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6 Ways to Ease the Transition After Your Retreat: Supporting Your Re-Entry Process




Reentry after retreat is an important conversation and big reality for retreaters. For many, this period can be extremely challenging and when not done accurately, so much can be lost through a careless return to ordinary life.


Everybody loves a good plan when it comes to preparing for the retreat (or vacation) however for most people, endings are not our favorite so we tend to ignore that things end.


For many people that means that when we return home we enter into chaos, loneliness, disconnection, lack of structure - or even all of these things combined. Due to this we may lose the benefits of the retreat quickly or worst case scenario we may even convince ourselves it’s not worth leaving in the first place. Telling ourselves “It’s too challenging for my partner, too hard for my business, too much hassle to treat myself to a retreat.


Please don’t believe that. You just need a more mindful reentry plan! Here’s a few things for you to consider:


1. Honor your reentry desires


Spend a few moments recognizing what would make your return to ordinary life easier FOR YOU. Take time to create a quick desire list. Maybe that means you eat take out for the next few meals. Or that you need to call a friend to grab a few groceries for you. Maybe you wake a dinner date with your BFF to share pictures and stories? Or plan to reconnect with someone who you went on retreat with. Make clear requests from your kids or partner to clean up those first few days after your return. Be willing to ask for what you want to ease back into life. This is not to be underestimated!


2. Be greedy


What will keep the spirit of the retreat alive? A massage? A Saturday hike? Chatting with a friend you met on your trip? Rereading your notes? Extra relaxing morning time over tea and your photos? Feed the goodness, feed the life you really want to build. Focus on YOU, make time and space for YOU. Choose YOU.


3. Touch back into the experience of your retreat


Put your hand on your heart and savor a memory – what it felt like to be seen and loved, waking up to birds chirping, walking through nature, sharing a meal with all your friends, speaking a truth that you have been holding for far too long. I call these “memories of the heart.” Thirty seconds reliving them while breathing in and out of your heart resets your nervous system. Spend time daily with this practice. Remember, remember, remember - and you will integrate.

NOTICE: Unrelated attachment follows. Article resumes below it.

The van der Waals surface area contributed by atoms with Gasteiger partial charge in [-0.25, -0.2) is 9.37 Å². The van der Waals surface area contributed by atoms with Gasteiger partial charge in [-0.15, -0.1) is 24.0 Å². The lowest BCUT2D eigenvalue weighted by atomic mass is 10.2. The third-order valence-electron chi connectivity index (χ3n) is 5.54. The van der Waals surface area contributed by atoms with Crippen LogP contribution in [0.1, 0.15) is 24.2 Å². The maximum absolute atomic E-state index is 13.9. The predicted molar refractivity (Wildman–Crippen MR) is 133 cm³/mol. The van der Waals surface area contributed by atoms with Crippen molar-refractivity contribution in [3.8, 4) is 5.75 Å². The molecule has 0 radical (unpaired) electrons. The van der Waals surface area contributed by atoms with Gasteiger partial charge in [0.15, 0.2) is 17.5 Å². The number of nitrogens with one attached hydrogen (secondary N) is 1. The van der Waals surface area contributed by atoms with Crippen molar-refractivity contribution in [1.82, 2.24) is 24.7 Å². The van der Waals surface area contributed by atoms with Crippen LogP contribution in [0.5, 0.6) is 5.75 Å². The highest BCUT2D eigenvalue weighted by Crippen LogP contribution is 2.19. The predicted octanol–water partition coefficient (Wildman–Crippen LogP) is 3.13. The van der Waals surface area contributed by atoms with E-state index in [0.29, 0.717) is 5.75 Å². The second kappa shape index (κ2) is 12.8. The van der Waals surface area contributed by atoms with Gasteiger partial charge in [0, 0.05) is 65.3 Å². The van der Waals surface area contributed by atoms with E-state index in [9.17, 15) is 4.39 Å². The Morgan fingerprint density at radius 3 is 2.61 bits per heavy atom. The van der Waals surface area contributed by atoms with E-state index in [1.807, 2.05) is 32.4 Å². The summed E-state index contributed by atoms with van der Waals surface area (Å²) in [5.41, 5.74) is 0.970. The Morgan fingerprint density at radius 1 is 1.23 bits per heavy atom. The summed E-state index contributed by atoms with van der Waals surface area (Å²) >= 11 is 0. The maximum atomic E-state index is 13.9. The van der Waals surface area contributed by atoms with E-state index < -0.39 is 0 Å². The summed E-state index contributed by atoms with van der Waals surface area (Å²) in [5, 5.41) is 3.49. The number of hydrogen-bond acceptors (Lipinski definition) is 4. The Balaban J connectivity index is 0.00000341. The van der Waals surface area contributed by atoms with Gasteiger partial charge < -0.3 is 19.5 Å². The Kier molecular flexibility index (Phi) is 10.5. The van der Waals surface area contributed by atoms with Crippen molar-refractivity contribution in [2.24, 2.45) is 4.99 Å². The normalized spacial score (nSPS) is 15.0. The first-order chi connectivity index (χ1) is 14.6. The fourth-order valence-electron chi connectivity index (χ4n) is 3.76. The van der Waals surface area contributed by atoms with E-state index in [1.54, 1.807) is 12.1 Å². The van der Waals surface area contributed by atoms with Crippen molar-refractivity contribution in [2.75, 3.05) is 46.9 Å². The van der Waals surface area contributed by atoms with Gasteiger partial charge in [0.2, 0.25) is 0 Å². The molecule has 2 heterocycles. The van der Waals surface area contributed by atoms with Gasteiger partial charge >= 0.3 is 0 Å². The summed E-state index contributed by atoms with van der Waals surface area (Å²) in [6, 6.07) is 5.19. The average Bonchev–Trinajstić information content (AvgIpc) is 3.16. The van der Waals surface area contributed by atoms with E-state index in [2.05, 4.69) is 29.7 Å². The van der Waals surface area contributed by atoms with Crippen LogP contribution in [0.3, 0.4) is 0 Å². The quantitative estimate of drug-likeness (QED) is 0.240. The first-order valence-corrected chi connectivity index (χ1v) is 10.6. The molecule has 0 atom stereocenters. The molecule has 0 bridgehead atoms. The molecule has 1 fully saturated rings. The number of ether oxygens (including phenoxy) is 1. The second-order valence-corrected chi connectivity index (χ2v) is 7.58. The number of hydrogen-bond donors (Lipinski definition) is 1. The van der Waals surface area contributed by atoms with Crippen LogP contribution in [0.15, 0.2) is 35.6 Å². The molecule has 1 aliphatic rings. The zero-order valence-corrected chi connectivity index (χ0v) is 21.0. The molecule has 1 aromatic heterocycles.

4. Reject The Need To Throw Yourself Back Into "Doing".


Basically what I am speaking to is this... “I did something fun for myself so now I will work 15 hours a day, eat only kale, exercise three hours starting at 4 am, launch a new offer, and do everybody's laundry.” Please do NOT try to take on the superhuman act - that is not REAL experience upon re-entry. Instead, you have to do the opposite. What can you cancel to create more space during the first week? When you first return you need time and space to settle back in. You need to integrate everything that shifted in you and give yourself time to emerge in your ordinary life as a new version of you. Less is best the first week back. Especially if you say, “But I can’t cancel anything!”. Cancel it.


5. Release your big plans for change


Start small. Don't try to make all the changes right when you return. Choose one or maybe two new things that you want to add and take your time doing so, allowing them to actually stick. One small change at a time. Maybe that is 5 minutes of meditation or 20 minutes of yoga. A short journaling session or gratitude in bed. Ease into it so you can be successful.


6. Protect what’s sacred.


Don't rush to share your experience because ultimately nobody can understand it, unless they took the journey with you. Many people in your world will be wanting you to share everything and you will discover that the more you try to explain it, the less it makes sense. You may also realize that those around you want to force you right back into the world you had stepped out of- don't let them take you from the sacred. Sometimes the best thing you can do is just share the pieces that they will understand - the food or the perfect weather.


Also understand that it is say to simply say “I’m not ready to talk about it yet but thank you so much for asking.” Protect what you created into life.


Love,

Courtney


One last thing. Pay attention if you find yourself saying “not possible” when you read this, the more you proclaim that - the more real that becomes. If reentering with others, share this post and brainstorm (as a family or roommates or even a team retreat): what would be a great reentry for all of us?

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